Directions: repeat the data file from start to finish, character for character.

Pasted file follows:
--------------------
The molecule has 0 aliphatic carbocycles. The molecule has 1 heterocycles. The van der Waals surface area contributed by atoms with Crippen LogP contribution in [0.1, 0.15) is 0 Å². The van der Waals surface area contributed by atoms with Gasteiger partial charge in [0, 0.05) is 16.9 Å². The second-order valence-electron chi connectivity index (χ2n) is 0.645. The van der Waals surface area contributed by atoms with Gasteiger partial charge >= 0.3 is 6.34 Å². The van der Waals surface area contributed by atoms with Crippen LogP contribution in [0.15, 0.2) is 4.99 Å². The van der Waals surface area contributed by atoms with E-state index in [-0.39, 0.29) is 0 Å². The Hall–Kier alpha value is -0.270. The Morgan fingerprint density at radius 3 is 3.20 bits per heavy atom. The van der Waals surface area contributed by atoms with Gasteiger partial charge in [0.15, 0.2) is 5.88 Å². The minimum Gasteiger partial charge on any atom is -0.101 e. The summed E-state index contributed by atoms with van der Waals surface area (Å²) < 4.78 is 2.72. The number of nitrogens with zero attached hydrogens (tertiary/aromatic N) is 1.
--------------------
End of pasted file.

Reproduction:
The molecule has 0 aliphatic carbocycles. The molecule has 1 heterocycles. The van der Waals surface area contributed by atoms with Crippen LogP contribution in [0.1, 0.15) is 0 Å². The van der Waals surface area contributed by atoms with Gasteiger partial charge in [0, 0.05) is 16.9 Å². The second-order valence-electron chi connectivity index (χ2n) is 0.645. The van der Waals surface area contributed by atoms with Gasteiger partial charge >= 0.3 is 6.34 Å². The van der Waals surface area contributed by atoms with Crippen LogP contribution in [0.15, 0.2) is 4.99 Å². The van der Waals surface area contributed by atoms with E-state index in [-0.39, 0.29) is 0 Å². The Hall–Kier alpha value is -0.270. The Morgan fingerprint density at radius 3 is 3.20 bits per heavy atom. The van der Waals surface area contributed by atoms with Gasteiger partial charge in [0.15, 0.2) is 5.88 Å². The minimum Gasteiger partial charge on any atom is -0.101 e. The summed E-state index contributed by atoms with van der Waals surface area (Å²) < 4.78 is 2.72. The number of nitrogens with zero attached hydrogens (tertiary/aromatic N) is 1.